Tag Archives: bloggers

Pass the blog (quickly,it’s hot!)

As much as I enjoy writing blogs, I love reading them. There’s nothing more exciting than discovering a new blog – a new voice, source of ideas and information.

Just today I noticed that Bright Ideas Blog – a blog many of us have at the top of their reading list – has kindly included my blog in a list of blog nominations.  It’s a ‘pass the parcel’ kind of activity, at the end of which we all end up with an enormous list of new blogs to investigate. Wonderful!

I’ve found out from What Ed Said that ‘it’s part of an initiative called ‘Vale a pena ficar de olho nesse blog’, which means ‘It’s worth keeping an eye on this blog’. Great idea.

For those I am awarding below, here are a few rules to follow:

1- Copy and display the picture of the award given to you;

2- Link back to the blog that nominated you;

3- Nominate 10 different blogs yourself;

4- Inform the people you nominated, so they can in turn, continue the chain and spread the word about other great blogs out there.

My Google Reader is bursting at the seams and needs house-cleaning. I revise it fairly regularly  to keep it relevant to my needs. Over time, my reading focus changes.

Whereas I enjoyed educational blogs with a technology focus initially, now I read these less, since I discover new technologies in Twitter and Facebook.

Whereas I used to read The Great Bloggers, the big guys, I now also like to read the less well known bloggers who might have more time for face to face teaching and so share detailed experiences of what works and what doesn’t.

Whereas I used to read like-minded blogs, now I enjoy reading different voices to push my thinking.

Whereas I used to read education blogs only, blogs about the future of education, or blogs about my own subject areas, eg literature and languages,  now I’m discovering terrific science, maths, art, animation blogs.

I think the best thing about blogs is that they have a voice. Unlike professional, formal, peer-reviewed information, blogs reflect the author. Reading the blog means getting to know the person with the voice.

I had trouble selecting these blogs, keeping to the limit.  In no order whatsoever, and not all of these what you would call educational blogs:

Lisa Hill’s literature blog – ANZ LitLovers LitBlog

The Animation Blog

BibliOdyssey (Books, illustrations, science, history, visual materia obscura).

Art21 blog an amazing art resource for education

Urban Sketchers

Urban Sketchers is a nonprofit organization dedicated to raising the artistic, storytelling and educational value of location drawing, promoting its practice and connecting people around the world who draw on location where they live and travel. We aim to show the world, one drawing at a time.

The Daring Librarian – Gwyneth Jones – Twitter bio: The Daring Librarian: Celt. Teacher Librarian & Technology Specialist. Redhead. Digital Collaborator. Victorian Steampunk. Second Lifer. Goofball.

Sean Nash at Nashworld Must always mention Sean Nash – nobody else like him

CMIS Fiction Focus I trust this blog to keep me up to date with books and reading for our young people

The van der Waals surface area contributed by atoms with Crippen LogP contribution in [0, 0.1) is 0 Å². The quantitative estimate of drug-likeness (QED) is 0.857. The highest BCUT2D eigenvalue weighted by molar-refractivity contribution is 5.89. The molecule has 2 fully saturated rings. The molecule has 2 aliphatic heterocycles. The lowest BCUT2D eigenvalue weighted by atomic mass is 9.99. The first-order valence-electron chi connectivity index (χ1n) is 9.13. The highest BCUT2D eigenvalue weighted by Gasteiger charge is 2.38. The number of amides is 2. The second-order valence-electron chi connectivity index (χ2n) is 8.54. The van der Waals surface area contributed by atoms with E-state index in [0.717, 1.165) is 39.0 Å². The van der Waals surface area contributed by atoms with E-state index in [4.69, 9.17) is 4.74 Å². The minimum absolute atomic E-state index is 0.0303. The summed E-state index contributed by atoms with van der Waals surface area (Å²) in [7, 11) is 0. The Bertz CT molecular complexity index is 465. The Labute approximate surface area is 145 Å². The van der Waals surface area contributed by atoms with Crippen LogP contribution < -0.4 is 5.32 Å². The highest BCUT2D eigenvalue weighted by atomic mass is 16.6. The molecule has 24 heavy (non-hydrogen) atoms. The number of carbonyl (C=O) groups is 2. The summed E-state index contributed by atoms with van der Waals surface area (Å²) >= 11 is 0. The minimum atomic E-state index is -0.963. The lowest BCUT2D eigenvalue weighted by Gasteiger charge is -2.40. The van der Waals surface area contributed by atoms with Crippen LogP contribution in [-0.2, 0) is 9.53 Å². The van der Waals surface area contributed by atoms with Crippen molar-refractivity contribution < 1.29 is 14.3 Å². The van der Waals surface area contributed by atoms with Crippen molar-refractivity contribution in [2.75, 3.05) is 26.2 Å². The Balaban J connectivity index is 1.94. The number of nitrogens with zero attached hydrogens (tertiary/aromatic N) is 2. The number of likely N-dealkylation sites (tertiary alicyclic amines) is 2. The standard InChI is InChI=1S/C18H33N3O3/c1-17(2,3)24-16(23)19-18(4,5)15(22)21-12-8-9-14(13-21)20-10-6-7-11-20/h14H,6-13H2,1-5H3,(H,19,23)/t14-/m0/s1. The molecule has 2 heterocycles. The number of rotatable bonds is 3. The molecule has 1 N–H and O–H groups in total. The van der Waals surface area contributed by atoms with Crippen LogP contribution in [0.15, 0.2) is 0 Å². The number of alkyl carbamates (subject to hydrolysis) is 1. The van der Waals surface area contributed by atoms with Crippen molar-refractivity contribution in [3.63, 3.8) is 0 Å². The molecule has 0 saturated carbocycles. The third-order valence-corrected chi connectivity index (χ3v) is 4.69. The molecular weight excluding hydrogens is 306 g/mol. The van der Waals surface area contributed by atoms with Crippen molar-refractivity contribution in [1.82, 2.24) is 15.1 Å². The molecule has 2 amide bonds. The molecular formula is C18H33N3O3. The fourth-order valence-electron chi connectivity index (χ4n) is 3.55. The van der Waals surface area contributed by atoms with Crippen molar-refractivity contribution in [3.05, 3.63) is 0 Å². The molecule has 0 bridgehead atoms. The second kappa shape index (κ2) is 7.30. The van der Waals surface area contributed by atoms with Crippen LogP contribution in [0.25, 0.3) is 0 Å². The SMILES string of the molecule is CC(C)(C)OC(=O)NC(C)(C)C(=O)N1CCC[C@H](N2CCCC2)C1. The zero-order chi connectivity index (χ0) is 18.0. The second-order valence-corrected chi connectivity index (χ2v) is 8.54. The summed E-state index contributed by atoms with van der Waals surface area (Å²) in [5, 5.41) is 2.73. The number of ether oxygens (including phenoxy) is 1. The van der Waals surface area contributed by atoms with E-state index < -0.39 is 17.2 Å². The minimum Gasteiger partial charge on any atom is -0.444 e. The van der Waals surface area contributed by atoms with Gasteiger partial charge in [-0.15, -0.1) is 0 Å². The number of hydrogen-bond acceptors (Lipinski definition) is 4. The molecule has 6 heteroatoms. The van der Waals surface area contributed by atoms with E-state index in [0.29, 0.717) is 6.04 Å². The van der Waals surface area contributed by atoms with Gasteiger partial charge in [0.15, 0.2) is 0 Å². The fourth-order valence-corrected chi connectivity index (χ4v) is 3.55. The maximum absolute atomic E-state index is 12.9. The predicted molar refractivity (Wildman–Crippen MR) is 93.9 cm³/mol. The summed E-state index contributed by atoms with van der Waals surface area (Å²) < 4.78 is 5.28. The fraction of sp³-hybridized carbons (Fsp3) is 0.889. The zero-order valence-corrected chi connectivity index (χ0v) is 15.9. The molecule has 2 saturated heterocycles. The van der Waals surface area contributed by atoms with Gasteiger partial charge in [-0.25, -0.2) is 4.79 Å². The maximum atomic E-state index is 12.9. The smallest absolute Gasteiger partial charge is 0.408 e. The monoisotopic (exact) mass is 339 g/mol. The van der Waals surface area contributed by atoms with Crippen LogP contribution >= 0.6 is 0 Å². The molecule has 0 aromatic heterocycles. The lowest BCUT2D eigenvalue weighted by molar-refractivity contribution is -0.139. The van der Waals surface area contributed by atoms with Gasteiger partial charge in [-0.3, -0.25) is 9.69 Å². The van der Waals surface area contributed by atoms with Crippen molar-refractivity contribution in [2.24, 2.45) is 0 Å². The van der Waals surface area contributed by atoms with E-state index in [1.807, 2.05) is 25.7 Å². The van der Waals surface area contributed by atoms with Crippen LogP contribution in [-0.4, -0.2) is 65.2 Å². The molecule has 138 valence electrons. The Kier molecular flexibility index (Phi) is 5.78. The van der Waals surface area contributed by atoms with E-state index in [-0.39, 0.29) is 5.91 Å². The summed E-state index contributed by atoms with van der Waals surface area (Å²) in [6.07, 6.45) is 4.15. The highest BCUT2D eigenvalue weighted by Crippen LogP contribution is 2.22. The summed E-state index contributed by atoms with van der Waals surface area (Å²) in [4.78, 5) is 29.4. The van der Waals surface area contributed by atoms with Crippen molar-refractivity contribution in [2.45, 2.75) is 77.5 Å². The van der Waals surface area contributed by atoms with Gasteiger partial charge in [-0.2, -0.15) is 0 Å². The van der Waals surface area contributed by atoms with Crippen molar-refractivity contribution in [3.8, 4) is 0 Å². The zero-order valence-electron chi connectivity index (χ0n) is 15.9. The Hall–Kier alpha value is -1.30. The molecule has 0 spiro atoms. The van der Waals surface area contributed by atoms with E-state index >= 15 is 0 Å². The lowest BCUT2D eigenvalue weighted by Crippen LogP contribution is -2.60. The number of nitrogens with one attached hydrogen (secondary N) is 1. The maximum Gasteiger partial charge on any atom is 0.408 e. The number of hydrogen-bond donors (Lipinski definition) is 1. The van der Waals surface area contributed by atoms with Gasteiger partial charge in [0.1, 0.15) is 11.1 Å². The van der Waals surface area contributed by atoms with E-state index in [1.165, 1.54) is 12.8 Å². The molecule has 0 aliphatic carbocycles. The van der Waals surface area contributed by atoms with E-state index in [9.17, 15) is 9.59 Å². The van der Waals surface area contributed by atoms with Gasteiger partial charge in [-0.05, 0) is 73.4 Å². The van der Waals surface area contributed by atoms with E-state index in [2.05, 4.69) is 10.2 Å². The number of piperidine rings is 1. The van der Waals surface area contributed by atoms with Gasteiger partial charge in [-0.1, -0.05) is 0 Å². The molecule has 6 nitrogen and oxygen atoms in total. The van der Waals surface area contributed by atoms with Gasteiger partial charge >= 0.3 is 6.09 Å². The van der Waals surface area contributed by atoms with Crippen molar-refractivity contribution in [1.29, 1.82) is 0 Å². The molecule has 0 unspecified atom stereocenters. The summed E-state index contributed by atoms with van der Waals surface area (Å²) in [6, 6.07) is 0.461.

Steve Collis on HappySteve – Love this blog, fingers in many pies and fun to read.

New blogger – Nicholas Cowall: Music solo performance at Braemar (Nicholas has recently burst into the blogosphere with energy and passion; an example to all teachers. AND he has a schedule which is not for the faint-hearted, so he puts to shame those who claim not have time for blogging and the like.)


1 Comment

Filed under blogging, Education

Student bloggers speak out eloquently

On the blog Free resources from the net for special education Paul Hamilton has written a very interesting post sharing his views on student blogging in Jan Smith’s grade 6 class, and a video where he interviews his students about their blogging. If you have any doubts about the value of student blogging, then watch this video. You’ll meet students with different capabilities and interests, explaining what they have learned from blogging. They’re very expressive and specific about how their writing has improved with blogging – and not all of these students like writing. You’ll also notice that they’re able to focus on their special interests and passions in their blog writing, and you’ll see how much work they’ve put in with research and visual presentation, and how proud they are of their efforts. It confirms for me what I’ve been raving about of late – that learning occurs when it’s student-driven, passion-driven, and authentic, with an audience consisting not only of the teacher, but of peers and even people all over the world.

When I listened to the kids on this video talk about their blogging experiences, I was amazed at their ability to reflect and evaluate their learning since taking up blogs. They have become experts in their area of interest. Their passion has driven their depth of research, and they’re more likely to learn from each other than from information presented to them by their teacher out of context and unattached to people they know.

Listen to the girl who loves blogging. She describes blogging as ‘another part of me’.  She blogs outside of school hours because she loves it. When asked to explain why blogging is better than normal classroom writing, she lists the feedback (‘The whole world sees my writing’); the fact that she can speak out and let people know what she has to say, that she can write. What does she write about? What has happened. She writes about what she has read, what has happened in her life, and in the rest of the world.

Take a look at the video. If you jotted down the advantages of blogging as these kids speak, you’d have a decent presentation for principals or staff in general in defence of student blogging.

Leave a comment

Filed under 21st century learning, blogging, Education, learning, technology, Web 2.0, writing